Botswana asks AfriForum to help trace $48m funnelled into SA bank accounts

23 June 2020 - 12:47 By ERNEST MABUZA
SA's Dirco has for eight months ignored a request from Botswana to help trace millions of rands that ended up in South African bank accounts. Now AfriForum's Gerrie Nel has stepped in to help.
SA's Dirco has for eight months ignored a request from Botswana to help trace millions of rands that ended up in South African bank accounts. Now AfriForum's Gerrie Nel has stepped in to help.
Image: AfriForum

AfriForum has been briefed by the director of public prosecutions in Botswana to represent it in a high-profile money-laundering and fraud case involving huge sums of cash allegedly funnelled into South African bank accounts.

AfriForum will help by facilitating a request by the Botswana government for mutual legal assistance from SA in the Bank of Botswana fraud and money-laundering probe.

Botswana's director of public prosecutions, advocate Stephen Tiroyakgosi, submitted a request for mutual legal assistance (MLA) on September 25 2019 to the department of international relations and cooperation (Dirco).

The head of AfriForum's private prosecution unit, Gerrie Nel, said there had been no response to this request. Nel said on Tuesday the brief from the DPP was to facilitate any request or development related to a request for mutual legal assistance in the matter.

 However, Dirco has disputed AfriForum's claim that the MLA request had disappeared.

"AfriForum is barking up the wrong tree, as we have documentary proof that the request for mutual legal assistance was received by Dirco, which responded to the Botswana High Commission and also transmitted the request to the department of justice," department spokesperson Clayson Monyela said on Tuesday.

Monyela said that after receiving the MLA request from the Botswana High Commission on September 17 2019, its chief directorate for consular services acknowledged receipt of the request a week later, on September 25 2019.

Monyela said in its response, the directorate advised the Botswana High Commission that the request was forwarded to the relevant South African authorities, being the justice department in this case.

Dirco said the Botswana High Commission would be informed of any developments in this matter.

Monyela also provided a letter written by Dirco to the justice department on September 25, in which Dirco submitted Botswana's request. He said after the reply from Dirco, the Botswana High Commission acknowledged receipt.

"The request for mutual legal assistance was sent to the department of justice, where it is receiving attention," he said.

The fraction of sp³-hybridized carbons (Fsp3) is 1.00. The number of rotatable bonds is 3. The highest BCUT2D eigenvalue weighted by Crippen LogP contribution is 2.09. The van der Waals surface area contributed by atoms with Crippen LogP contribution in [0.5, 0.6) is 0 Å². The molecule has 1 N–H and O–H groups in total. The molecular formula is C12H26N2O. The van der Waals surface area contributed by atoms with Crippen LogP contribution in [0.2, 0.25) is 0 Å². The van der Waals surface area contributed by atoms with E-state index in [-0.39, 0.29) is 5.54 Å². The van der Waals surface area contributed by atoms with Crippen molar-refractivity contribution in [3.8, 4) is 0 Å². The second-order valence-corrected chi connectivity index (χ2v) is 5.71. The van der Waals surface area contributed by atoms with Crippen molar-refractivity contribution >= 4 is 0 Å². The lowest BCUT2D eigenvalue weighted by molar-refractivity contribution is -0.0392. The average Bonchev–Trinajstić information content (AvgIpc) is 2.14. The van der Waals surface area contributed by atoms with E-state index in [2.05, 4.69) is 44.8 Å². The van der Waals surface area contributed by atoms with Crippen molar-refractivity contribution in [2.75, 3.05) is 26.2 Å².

'Quite embarrassing'

Nel said money originating from the Bank of Botswana was illegally laundered through various international accounts, and $48m (about R828m at Tuesday's exchange rate) found its way into various accounts in SA.

He said an investigation by authorities in Botswana focused on the question of how, and how much, money found its way back to Botswana and for what purposes.

“It is quite embarrassing, but this particular request was personally handed over by the head of the international cooperation unit in the [Botswana's DPP office] to the designated officials at Dirco on September 9 2019,” said Nel.

“That MLA seems to have disappeared. The lack of feedback from South African authorities led our clients to form the irresistible inference that the delay or unwillingness [to assist] is quite deliberate.”

He said the request for mutual legal assistance identified suspects including high-profile and politically connected individuals in SA.

“An MLA is merely that. It is a request to assist foreign law enforcement to obtain evidence needed to prove a criminal matter in their country.”

Nel said after being briefed, AfriForum sent a letter to the director-general of Dirco on Monday. In the letter, AfriForum wanted to know about the status of the MLA and when a response could be expected.

Nel said AfriForum had received a response from Dirco, acknowledging receipt of the letter.

Tiroyakgosi said authorities in Botswana were looking at pursuing large sums of money that investigations revealed had found their way to SA.

“We need to get information from several banks in SA. Essentially we have been snowballed because the banks have not come to the party,” he said. 

“We engaged with the team led by advocate Nel to try to find ways and means, through various avenues, be it persuasion, be it court proceedings to ensure that we get the necessary assistance from all concerned parties. That is the nature of how we got to engage Nel.” 

Editor's note: The original version of this story did not include a comment from Dirco. The response, specifically to the claim regarding Botswana's mutual legal assistance request, had since been included. We apologise for the omission.